Meet the Other 535 Secretaries of State
Spending bill shows how lawmakers keep an eye on White House foreign forays
A recurring joke around the State Department is that the United States has 536 secretaries of state: one at its Foggy Bottom headquarters and 535 on Capitol Hill.
The joke's not so far off the mark. Right now, Congress is sparring with the White House over US payment of its back United Nations dues, for one thing. Over the past 12 months, legislators have expressed differences with the administration over such crucial policies as aid to Russia and Ukraine, the location of Israel's capital, North Korea, and human rights in Burma and Haiti.
Some might call this micromanagement. Others might judge it legitimate congressional oversight of one of the executive branch's most important powers: the ability to shape foreign relations.
Congress and the executive branch have often sparred over foreign affairs. Indeed, the postwar bipartisan consensus that reigned until the Vietnam War tore it apart was an exception, not the rule.
Early in the republic, Thomas Jefferson's Democratic-Republicans favored France, while John Adams's Federalists tilted toward Britain. After World War I, a Republican Congress embarrassed Democratic President Woodrow Wilson by refusing to enter the Wilson-inspired League of Nations. More recently, Congress forced the Reagan and Bush administrations to take a tougher stand against the apartheid regime then ruling South Africa.
Such disagreements between Capitol Hill and the White House reflect deep concerns among the American public, which often sees US foreign policy differently than does the governing elite.
THE big omnibus appropriations bill passed by Congress last fall is a good place to see legislators at work in the field of foreign policy. It was a crucial piece of legislation that funded much of the government for fiscal year 1997. President Clinton was thus unlikely to veto the bill just because he disagreed with an overseas provision or two.
The administration won some significant victories with passage of the bill. For example, a Senate bill sponsored by Foreign Relations Committee chairman Jesse Helms (R) of North Carolina would have abolished the United States Information Agency (USIA), the Arms Control and Development Agency (ACDA), and the Agency for International Development (AID). Instead, all three agencies survived. ACDA and USIA got higher appropriations from House-Senate conferees than either house had approved. AID, on the other hand, took a $30 million cut from the fiscal 1996 budget, which was a 23 percent reduction from 1995.
Congress and the White House disagree mightily over payment of the US dues to the UN, which are $1.8 billion in arrears. The president and the State Department want the bill paid, saying failure to do so undermines US policy worldwide. Congress refuses to pay until the UN corrects what it sees as wasteful spending and personnel practices.
The bill appropriates money to pay this year's dues, but holds back $100 million unless the secretary of state certifies by Jan. 31, 1997, that the UN hasn't increased program funding without corresponding cuts elsewhere.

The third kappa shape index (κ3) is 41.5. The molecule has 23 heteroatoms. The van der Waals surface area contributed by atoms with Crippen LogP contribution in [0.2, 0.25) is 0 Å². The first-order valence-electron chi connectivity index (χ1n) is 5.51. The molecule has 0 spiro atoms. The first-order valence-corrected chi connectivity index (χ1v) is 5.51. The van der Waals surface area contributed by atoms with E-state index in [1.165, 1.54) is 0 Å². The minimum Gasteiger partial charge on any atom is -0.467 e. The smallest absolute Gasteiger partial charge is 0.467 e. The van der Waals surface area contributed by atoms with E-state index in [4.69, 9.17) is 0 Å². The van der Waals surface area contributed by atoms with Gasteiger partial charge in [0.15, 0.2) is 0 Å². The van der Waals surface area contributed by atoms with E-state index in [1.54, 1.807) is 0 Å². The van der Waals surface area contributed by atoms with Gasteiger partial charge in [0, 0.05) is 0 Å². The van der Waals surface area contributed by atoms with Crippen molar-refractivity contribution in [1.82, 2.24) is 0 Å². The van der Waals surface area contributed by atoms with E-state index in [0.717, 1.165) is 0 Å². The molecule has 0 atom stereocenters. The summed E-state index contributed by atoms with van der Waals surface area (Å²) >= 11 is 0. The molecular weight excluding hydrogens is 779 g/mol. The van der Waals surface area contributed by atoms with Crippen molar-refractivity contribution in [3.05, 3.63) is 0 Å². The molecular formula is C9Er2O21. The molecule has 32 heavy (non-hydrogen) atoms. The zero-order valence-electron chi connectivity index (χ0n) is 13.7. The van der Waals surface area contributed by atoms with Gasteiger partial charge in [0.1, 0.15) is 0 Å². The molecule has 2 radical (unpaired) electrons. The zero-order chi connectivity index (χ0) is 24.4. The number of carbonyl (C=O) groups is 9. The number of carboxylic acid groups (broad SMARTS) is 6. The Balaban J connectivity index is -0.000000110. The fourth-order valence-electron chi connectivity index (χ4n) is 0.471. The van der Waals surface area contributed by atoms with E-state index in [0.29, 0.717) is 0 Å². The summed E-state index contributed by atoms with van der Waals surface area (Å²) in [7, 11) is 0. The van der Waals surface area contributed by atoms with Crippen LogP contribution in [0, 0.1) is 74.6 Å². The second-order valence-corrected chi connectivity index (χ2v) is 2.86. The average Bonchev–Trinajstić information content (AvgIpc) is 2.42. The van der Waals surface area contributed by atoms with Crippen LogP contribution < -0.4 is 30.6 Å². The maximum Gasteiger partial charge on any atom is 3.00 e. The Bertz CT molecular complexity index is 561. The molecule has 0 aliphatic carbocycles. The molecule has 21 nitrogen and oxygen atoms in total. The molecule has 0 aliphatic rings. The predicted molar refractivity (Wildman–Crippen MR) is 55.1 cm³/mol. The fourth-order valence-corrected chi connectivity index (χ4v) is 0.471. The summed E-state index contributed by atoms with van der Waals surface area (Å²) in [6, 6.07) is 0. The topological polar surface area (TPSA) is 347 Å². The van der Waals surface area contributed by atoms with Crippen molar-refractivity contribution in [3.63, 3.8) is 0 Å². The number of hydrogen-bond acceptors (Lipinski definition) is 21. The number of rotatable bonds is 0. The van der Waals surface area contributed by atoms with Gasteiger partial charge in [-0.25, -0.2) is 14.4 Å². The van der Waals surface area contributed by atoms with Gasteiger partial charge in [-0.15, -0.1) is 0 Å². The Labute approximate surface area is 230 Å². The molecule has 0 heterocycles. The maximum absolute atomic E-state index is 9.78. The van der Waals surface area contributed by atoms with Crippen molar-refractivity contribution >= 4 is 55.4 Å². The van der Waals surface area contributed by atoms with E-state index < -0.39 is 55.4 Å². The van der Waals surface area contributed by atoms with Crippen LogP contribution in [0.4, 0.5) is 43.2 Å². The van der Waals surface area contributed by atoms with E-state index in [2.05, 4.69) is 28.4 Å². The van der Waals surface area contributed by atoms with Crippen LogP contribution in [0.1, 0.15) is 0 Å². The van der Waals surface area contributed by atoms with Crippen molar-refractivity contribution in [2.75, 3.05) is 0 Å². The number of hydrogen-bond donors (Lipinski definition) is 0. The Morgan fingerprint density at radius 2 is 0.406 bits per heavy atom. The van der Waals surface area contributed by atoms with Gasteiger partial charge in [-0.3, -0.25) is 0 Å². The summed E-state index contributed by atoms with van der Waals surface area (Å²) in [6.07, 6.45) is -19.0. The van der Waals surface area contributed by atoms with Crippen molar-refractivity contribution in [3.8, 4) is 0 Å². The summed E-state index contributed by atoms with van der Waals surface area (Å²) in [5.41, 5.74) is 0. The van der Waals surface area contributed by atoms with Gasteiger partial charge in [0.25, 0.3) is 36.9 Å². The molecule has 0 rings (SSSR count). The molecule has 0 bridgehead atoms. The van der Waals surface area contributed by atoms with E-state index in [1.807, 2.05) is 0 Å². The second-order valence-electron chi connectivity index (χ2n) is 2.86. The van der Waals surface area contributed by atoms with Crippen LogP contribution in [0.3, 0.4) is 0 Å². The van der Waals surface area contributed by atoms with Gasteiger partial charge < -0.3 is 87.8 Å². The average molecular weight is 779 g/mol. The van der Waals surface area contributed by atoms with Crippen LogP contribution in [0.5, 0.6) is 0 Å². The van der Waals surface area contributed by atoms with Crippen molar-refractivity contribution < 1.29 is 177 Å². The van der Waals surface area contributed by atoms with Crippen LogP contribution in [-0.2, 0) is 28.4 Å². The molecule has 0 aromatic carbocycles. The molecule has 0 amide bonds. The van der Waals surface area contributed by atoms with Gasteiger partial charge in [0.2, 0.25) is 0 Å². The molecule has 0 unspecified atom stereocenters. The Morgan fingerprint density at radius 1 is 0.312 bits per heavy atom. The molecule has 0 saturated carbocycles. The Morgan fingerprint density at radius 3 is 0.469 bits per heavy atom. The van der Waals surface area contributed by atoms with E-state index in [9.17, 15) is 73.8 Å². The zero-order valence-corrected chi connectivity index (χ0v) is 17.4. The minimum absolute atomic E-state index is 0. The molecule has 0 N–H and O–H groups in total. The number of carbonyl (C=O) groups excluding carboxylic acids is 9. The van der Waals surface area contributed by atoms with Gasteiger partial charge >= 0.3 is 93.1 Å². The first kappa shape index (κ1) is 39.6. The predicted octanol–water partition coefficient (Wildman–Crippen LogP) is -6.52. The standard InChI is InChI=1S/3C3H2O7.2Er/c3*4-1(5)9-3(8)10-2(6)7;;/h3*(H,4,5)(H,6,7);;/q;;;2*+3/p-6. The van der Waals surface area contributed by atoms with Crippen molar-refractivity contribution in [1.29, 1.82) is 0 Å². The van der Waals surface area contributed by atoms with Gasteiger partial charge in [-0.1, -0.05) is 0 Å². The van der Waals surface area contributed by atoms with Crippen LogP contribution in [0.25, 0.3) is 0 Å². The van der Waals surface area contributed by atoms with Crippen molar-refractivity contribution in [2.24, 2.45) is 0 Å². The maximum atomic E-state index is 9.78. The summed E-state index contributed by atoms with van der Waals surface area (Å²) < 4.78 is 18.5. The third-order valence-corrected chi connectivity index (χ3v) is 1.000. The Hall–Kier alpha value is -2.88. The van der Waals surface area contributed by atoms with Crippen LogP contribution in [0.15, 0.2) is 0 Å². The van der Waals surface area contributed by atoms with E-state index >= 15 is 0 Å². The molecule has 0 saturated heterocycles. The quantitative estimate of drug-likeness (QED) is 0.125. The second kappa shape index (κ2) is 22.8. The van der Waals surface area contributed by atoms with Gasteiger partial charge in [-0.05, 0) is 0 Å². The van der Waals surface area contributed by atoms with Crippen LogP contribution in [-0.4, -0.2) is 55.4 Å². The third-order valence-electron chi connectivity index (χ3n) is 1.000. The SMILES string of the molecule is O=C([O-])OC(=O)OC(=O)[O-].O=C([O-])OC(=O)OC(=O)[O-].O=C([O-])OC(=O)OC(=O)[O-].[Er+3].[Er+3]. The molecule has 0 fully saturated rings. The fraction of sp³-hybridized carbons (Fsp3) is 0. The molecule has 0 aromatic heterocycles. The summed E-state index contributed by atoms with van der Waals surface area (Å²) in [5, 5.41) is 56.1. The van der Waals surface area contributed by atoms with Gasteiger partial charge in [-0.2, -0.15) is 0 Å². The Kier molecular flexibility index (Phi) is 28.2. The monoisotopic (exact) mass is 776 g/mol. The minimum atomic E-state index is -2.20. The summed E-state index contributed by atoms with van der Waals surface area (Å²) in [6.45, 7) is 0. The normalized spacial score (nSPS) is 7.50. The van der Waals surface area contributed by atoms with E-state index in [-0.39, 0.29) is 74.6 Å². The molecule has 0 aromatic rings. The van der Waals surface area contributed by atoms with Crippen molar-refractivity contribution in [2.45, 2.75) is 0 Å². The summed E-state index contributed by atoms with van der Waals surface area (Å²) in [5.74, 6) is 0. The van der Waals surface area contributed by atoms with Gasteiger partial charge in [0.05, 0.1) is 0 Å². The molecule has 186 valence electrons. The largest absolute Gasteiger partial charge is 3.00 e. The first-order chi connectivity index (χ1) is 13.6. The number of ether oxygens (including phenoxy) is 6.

The conferees also provided $332 million for international peacekeeping, but applied only $50 million to the overdue payments, and only then if the UN fulfills two of three conditions: (1) saves $100 million over two years in certain specified areas; (2) reduces its staff 10 percent over two years; (3) cuts its budget in the 1998-99 budget period.
"The conferees cannot support payment of arrearages if the funding will be used to support wasteful, business-as-usual practices," the conference report says. "Any effort to address arrearages will be taken a step at a time, and a year at a time, and should be proportional to the reform that the United Nations achieves."
Other disagreements include:
*Russia and Iran. The House-Senate conferees approved aid to Russia only if the president certifies that Russia has agreed not to sell Iran materials for its nuclear-energy program. But they allowed the president to waive the provision on national-security grounds. Such waivers are a way to hold the administration's feet to the fire while not restricting the president's foreign-policy options.
*North Korea. Congress agreed to give $25 million to the Korean Peninsula Energy Development Organization, a body formed by several countries to assist North Korea's nuclear-energy program in return for a North Korean agreement to submit to international inspections and abide by international safeguards. But to spend the money, the president must certify that North Korea is fulfilling a long list of conditions. A national-security waiver is included, but the president and secretary of state are required to submit several reports on North Korean behavior.
*Haiti. Congress limited aid to the Haitian government unless certain conditions are met or the president waives the requirements.
*Jerusalem. The House-Senate conferees deleted a requirement passed by the Senate that all US government publications refer to the capital of Israel as Jerusalem, but agreed that "all relevant United States government publications should refer to the capital of Israel as Jerusalem." The US, like almost all countries, does not recognize Jerusalem as Israel's capital and maintains its embassy in Tel Aviv.
*Burma. Congress appropriated $2.5 million "to support democracy and humanitarian programs in Burma," to be made available inside and outside the country. The administration opposes such funding.
*Ukraine. The bill provides for the cutoff of aid to Ukraine if it is found by the president to be cooperating militarily with Libya, but included a national-security waiver.
*The first part of this series appeared on Dec. 30.